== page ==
Review: Realism, Travesties ~ theatre notes

Tuesday, April 14, 2009

Review: Realism, Travesties

Life, as you may have noticed, sometimes has a way of behaving as if there is a grand (or at least modestly intentional) design, as if behind the scenes there is a puppeteer pulling the strings, cackling wildly and shouting, "There SHALL be purpose!" The fact that this seeming order spirals out of human narcissism is by the bye. As Hamlet said, Madam, I know not seems. Appearance is all.

And thus it was that the god of theatre reviewing - a little known deity called Apogoitefsi - arranged for me to see Tom Stoppard's Travesties at the Sydney Theatre Company and Paul Galloway's Realism at the Melbourne Theatre Company on successive nights last week. (Don't even think about my carbon footprint over the past fortnight: I am doing penance, and planting trees as we speak...) Both are comedies about the revolutionary artistic movements of early 20th century Modernism. Both are fascinated by the Russian Revolution, although one features Lenin and the other (sort of) Stalin. And both, in their different ways, make very enjoyable theatre.

Travesties premiered in 1974, but it still seems the fresher play. It is Tom Stoppard at his brilliant best, a champagne confection of intellectual jokes underlaid by a serious questioning of the relationship between revolution and art. Realism, winner of last year's Wal Cherry award, is a premiere of a new Australian play and is a backstage comedy of a much more conventional stripe. It's hard to think that either play could have been given better treatment in its staging: in the case of Realism, the production glosses the flaws in the text, showing its virtues to their best advantage.

Aside from The Year of Magical Thinking, which is in any case an STC production, Realism is the first show this year that bears out the promise of the MTC's new incarnation. It reveals a playwright with a considerable gift for comic dialogue and an intimate knowledge of the stage; but it is first of all an act of theatre. The text is the occasion for the other artists - director, designers, actors - to shine in performance, and everyone grabs the spotlight and runs.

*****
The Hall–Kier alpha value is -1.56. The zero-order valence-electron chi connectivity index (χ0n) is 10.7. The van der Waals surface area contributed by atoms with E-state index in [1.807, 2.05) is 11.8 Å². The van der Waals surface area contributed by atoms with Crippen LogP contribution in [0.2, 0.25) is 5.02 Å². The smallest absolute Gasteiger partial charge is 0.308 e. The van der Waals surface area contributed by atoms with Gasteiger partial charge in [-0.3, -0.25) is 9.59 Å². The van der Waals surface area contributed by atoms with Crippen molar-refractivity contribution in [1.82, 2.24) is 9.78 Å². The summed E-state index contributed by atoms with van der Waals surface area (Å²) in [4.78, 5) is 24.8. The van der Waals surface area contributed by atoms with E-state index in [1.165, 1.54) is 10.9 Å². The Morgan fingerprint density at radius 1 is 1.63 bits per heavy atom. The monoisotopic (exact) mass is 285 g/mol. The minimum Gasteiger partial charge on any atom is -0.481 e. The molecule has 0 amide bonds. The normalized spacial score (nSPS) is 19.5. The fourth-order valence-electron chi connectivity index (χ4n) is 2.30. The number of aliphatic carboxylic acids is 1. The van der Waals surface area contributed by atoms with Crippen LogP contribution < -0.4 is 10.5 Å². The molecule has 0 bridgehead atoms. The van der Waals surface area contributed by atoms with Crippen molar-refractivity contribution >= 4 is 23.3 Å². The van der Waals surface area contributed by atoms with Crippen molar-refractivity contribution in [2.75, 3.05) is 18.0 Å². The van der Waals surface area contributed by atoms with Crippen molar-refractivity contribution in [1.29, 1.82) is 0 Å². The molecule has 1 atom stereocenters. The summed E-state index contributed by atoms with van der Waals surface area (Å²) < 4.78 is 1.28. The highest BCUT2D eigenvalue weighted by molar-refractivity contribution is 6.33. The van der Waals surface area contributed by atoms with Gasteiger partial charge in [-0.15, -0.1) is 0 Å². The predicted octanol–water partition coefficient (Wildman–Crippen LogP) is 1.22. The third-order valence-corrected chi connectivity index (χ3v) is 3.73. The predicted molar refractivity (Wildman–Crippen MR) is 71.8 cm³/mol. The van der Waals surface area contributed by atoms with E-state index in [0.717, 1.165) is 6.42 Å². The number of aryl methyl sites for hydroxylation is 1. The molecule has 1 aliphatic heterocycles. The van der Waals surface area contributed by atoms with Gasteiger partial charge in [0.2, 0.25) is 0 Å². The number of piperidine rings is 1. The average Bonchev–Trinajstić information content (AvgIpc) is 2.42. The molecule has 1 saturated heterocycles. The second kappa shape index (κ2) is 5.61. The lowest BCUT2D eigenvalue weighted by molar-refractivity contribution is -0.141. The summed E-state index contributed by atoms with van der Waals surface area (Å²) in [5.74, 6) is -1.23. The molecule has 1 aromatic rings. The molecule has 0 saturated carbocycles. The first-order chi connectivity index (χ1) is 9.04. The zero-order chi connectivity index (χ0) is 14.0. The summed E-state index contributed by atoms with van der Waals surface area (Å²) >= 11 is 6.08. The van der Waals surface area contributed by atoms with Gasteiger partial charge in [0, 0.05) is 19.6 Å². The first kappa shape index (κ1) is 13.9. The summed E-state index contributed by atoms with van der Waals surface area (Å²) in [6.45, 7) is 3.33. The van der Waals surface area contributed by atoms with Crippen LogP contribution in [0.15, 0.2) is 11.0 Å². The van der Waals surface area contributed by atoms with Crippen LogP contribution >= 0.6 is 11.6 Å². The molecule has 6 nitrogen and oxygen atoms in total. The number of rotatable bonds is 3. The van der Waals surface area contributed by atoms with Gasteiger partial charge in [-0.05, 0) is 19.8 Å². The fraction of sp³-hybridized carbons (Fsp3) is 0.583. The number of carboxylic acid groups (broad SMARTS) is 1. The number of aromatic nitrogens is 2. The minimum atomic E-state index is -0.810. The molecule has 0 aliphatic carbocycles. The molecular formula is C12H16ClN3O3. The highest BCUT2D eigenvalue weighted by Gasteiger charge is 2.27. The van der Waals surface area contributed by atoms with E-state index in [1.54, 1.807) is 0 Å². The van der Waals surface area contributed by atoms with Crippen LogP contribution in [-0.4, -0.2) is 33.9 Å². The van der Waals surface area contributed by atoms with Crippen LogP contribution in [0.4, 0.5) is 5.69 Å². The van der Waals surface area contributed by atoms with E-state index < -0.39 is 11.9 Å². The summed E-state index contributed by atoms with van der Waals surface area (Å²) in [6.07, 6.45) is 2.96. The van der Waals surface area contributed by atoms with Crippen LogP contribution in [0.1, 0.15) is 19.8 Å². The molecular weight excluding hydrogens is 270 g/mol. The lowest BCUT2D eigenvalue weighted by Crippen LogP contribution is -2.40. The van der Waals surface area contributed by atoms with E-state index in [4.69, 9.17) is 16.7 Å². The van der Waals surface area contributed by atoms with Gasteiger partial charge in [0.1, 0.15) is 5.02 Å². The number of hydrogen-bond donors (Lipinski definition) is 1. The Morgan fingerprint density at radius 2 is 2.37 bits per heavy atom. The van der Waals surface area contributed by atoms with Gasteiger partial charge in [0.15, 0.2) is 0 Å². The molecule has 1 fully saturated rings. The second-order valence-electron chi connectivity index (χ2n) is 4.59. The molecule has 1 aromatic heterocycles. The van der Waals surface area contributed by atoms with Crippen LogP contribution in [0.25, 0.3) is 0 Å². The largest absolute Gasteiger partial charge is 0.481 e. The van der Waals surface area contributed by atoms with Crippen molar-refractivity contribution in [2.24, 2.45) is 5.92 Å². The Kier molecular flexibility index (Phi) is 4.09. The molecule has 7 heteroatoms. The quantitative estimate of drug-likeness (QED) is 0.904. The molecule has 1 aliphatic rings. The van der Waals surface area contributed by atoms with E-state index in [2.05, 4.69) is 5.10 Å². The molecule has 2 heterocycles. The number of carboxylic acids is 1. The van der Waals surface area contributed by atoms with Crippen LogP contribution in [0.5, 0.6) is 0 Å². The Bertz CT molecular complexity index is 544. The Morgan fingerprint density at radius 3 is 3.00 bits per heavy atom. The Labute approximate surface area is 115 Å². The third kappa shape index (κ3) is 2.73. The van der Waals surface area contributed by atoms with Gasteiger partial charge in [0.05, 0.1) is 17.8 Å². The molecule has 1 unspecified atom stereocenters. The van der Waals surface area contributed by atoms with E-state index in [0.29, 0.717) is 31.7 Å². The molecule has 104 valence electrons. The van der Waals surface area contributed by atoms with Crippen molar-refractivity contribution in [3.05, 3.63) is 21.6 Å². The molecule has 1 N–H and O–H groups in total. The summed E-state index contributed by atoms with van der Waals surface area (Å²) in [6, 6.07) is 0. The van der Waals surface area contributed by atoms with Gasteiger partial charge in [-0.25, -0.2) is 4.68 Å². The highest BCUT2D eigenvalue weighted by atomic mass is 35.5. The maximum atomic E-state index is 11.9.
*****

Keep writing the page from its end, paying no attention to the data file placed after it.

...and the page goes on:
The play is set in Stalinist Russia in 1939, as a nervous bunch of actors rehearse a play written to celebrate Stalin’s birthday, horribly aware that a wrong step could mean deportation or death. Worse, a famous footballer with no experience of acting has been cast in the title role, and the director has gone missing. It's really a backstage comedy packed with theatrical jokes, in the tradition of Alan Ayckbourn’s A Chorus of Disapproval.

Joseph Stalin, General-Secretary of the Soviet Communist Party from 1922 until his death in 1953, oversaw what must be the most massive project of social engineering in history. The numbers are dizzying. It’s estimated that Stalin caused the deaths of at least 20 million people (some argue the figure is closer to 40 million). This includes perhaps a million executed by secret police in purges, 12 million in labour camps, and 7 million peasants starved in famines caused by forced collectivisation.

Artists notoriously suffered under Stalin’s regime. What had been a thriving avant garde culture in the early years of the Revolution was ruthlessly decimated as the Soviet State cracked down on formalism and ambiguity, counter-revolutionary sins that were eradicated in favour of the bleak utilitarianism of social realism. Among the prominent casualties were the great novelist and playwright Mikhail Bulgakov (who wrote some of the most bitterly funny satires of Stalinist society), the poet Osip Mandelstam and the theatre director Vsevolod Meyerhold, whose revolutionary theatre was written out of history after he was arrested and executed by the secret police.